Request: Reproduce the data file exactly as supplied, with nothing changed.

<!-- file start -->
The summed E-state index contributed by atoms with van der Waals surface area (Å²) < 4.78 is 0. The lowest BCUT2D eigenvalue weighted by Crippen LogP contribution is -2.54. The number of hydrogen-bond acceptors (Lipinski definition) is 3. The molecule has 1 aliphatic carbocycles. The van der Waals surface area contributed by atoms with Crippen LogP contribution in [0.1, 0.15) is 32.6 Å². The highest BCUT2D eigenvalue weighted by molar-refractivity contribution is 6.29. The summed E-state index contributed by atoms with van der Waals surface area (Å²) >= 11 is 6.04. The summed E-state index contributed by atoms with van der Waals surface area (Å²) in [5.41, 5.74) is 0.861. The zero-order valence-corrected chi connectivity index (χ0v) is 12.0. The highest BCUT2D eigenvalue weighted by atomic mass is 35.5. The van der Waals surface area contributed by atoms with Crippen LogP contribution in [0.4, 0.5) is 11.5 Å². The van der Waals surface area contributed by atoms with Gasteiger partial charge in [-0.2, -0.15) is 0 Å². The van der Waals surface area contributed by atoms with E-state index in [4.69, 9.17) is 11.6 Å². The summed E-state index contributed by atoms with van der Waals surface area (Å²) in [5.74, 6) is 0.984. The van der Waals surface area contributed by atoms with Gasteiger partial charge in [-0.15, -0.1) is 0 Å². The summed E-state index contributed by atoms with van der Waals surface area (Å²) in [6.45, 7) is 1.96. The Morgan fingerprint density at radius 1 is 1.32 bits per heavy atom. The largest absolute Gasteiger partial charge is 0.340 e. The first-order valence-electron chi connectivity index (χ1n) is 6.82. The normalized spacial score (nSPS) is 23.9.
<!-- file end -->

The summed E-state index contributed by atoms with van der Waals surface area (Å²) < 4.78 is 0. The lowest BCUT2D eigenvalue weighted by Crippen LogP contribution is -2.54. The number of hydrogen-bond acceptors (Lipinski definition) is 3. The molecule has 1 aliphatic carbocycles. The van der Waals surface area contributed by atoms with Crippen LogP contribution in [0.1, 0.15) is 32.6 Å². The highest BCUT2D eigenvalue weighted by molar-refractivity contribution is 6.29. The summed E-state index contributed by atoms with van der Waals surface area (Å²) >= 11 is 6.04. The summed E-state index contributed by atoms with van der Waals surface area (Å²) in [5.41, 5.74) is 0.861. The zero-order valence-corrected chi connectivity index (χ0v) is 12.0. The highest BCUT2D eigenvalue weighted by atomic mass is 35.5. The van der Waals surface area contributed by atoms with Crippen LogP contribution in [0.4, 0.5) is 11.5 Å². The van der Waals surface area contributed by atoms with Gasteiger partial charge in [-0.2, -0.15) is 0 Å². The van der Waals surface area contributed by atoms with E-state index in [4.69, 9.17) is 11.6 Å². The summed E-state index contributed by atoms with van der Waals surface area (Å²) in [5.74, 6) is 0.984. The van der Waals surface area contributed by atoms with Gasteiger partial charge in [-0.15, -0.1) is 0 Å². The summed E-state index contributed by atoms with van der Waals surface area (Å²) in [6.45, 7) is 1.96. The Morgan fingerprint density at radius 1 is 1.32 bits per heavy atom. The largest absolute Gasteiger partial charge is 0.340 e. The first-order valence-electron chi connectivity index (χ1n) is 6.82. The normalized spacial score (nSPS) is 23.9.